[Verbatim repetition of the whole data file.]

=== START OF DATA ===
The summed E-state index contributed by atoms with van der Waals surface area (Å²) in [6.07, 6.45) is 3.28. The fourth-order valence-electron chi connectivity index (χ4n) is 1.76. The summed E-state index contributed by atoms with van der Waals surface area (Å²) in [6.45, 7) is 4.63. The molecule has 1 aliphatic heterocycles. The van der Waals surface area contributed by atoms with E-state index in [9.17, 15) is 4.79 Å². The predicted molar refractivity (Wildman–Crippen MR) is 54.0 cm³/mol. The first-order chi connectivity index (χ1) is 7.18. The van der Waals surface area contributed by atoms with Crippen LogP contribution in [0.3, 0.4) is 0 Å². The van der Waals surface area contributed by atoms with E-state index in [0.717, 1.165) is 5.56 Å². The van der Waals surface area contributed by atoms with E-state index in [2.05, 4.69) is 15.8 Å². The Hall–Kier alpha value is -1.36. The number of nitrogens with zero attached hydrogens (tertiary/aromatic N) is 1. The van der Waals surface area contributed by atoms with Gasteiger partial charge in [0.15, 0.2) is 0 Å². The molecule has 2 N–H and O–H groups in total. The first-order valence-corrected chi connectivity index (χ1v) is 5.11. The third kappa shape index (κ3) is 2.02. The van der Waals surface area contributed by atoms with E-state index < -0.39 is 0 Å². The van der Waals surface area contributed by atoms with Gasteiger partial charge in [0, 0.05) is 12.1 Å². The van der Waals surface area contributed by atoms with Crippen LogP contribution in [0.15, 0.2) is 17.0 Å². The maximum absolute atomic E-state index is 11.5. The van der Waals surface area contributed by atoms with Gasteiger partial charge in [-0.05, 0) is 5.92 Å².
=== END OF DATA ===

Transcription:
The summed E-state index contributed by atoms with van der Waals surface area (Å²) in [6.07, 6.45) is 3.28. The fourth-order valence-electron chi connectivity index (χ4n) is 1.76. The summed E-state index contributed by atoms with van der Waals surface area (Å²) in [6.45, 7) is 4.63. The molecule has 1 aliphatic heterocycles. The van der Waals surface area contributed by atoms with E-state index in [9.17, 15) is 4.79 Å². The predicted molar refractivity (Wildman–Crippen MR) is 54.0 cm³/mol. The first-order chi connectivity index (χ1) is 7.18. The van der Waals surface area contributed by atoms with Crippen LogP contribution in [0.3, 0.4) is 0 Å². The van der Waals surface area contributed by atoms with E-state index in [0.717, 1.165) is 5.56 Å². The van der Waals surface area contributed by atoms with E-state index in [2.05, 4.69) is 15.8 Å². The Hall–Kier alpha value is -1.36. The number of nitrogens with zero attached hydrogens (tertiary/aromatic N) is 1. The van der Waals surface area contributed by atoms with Gasteiger partial charge in [0.15, 0.2) is 0 Å². The molecule has 2 N–H and O–H groups in total. The first-order valence-corrected chi connectivity index (χ1v) is 5.11. The third kappa shape index (κ3) is 2.02. The van der Waals surface area contributed by atoms with E-state index < -0.39 is 0 Å². The van der Waals surface area contributed by atoms with Gasteiger partial charge in [0, 0.05) is 12.1 Å². The van der Waals surface area contributed by atoms with Crippen LogP contribution in [0.15, 0.2) is 17.0 Å². The maximum absolute atomic E-state index is 11.5. The van der Waals surface area contributed by atoms with Gasteiger partial charge in [-0.05, 0) is 5.92 Å².